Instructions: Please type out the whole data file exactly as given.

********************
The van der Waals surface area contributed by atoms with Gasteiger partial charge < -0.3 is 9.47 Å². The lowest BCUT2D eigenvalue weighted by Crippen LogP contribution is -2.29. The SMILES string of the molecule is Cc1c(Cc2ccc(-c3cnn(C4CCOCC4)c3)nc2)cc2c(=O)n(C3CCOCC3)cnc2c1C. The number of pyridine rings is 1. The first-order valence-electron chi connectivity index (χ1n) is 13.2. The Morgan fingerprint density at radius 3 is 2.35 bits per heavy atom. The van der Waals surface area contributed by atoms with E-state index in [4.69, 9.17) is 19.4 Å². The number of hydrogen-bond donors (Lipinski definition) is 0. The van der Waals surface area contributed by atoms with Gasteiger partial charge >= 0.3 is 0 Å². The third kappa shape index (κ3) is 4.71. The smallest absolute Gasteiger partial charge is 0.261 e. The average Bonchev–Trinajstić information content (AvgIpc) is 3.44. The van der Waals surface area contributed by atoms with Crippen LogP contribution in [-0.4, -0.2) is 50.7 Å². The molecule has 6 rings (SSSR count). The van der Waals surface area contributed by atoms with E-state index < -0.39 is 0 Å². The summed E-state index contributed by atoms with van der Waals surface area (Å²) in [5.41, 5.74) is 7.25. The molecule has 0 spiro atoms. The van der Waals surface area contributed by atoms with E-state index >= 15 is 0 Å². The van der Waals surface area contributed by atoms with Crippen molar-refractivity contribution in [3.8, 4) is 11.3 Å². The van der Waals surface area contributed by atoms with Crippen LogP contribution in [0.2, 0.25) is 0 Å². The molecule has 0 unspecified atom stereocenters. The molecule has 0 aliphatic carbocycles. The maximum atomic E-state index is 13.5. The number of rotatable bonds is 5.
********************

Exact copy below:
The van der Waals surface area contributed by atoms with Gasteiger partial charge < -0.3 is 9.47 Å². The lowest BCUT2D eigenvalue weighted by Crippen LogP contribution is -2.29. The SMILES string of the molecule is Cc1c(Cc2ccc(-c3cnn(C4CCOCC4)c3)nc2)cc2c(=O)n(C3CCOCC3)cnc2c1C. The number of pyridine rings is 1. The first-order valence-electron chi connectivity index (χ1n) is 13.2. The Morgan fingerprint density at radius 3 is 2.35 bits per heavy atom. The van der Waals surface area contributed by atoms with E-state index in [4.69, 9.17) is 19.4 Å². The number of hydrogen-bond donors (Lipinski definition) is 0. The van der Waals surface area contributed by atoms with Gasteiger partial charge >= 0.3 is 0 Å². The third kappa shape index (κ3) is 4.71. The smallest absolute Gasteiger partial charge is 0.261 e. The average Bonchev–Trinajstić information content (AvgIpc) is 3.44. The van der Waals surface area contributed by atoms with Crippen LogP contribution in [-0.4, -0.2) is 50.7 Å². The molecule has 6 rings (SSSR count). The van der Waals surface area contributed by atoms with E-state index < -0.39 is 0 Å². The summed E-state index contributed by atoms with van der Waals surface area (Å²) in [5.41, 5.74) is 7.25. The molecule has 0 spiro atoms. The van der Waals surface area contributed by atoms with E-state index >= 15 is 0 Å². The van der Waals surface area contributed by atoms with Crippen molar-refractivity contribution in [3.8, 4) is 11.3 Å². The van der Waals surface area contributed by atoms with Crippen LogP contribution in [0.2, 0.25) is 0 Å². The molecule has 0 unspecified atom stereocenters. The molecule has 0 aliphatic carbocycles. The maximum atomic E-state index is 13.5. The number of rotatable bonds is 5.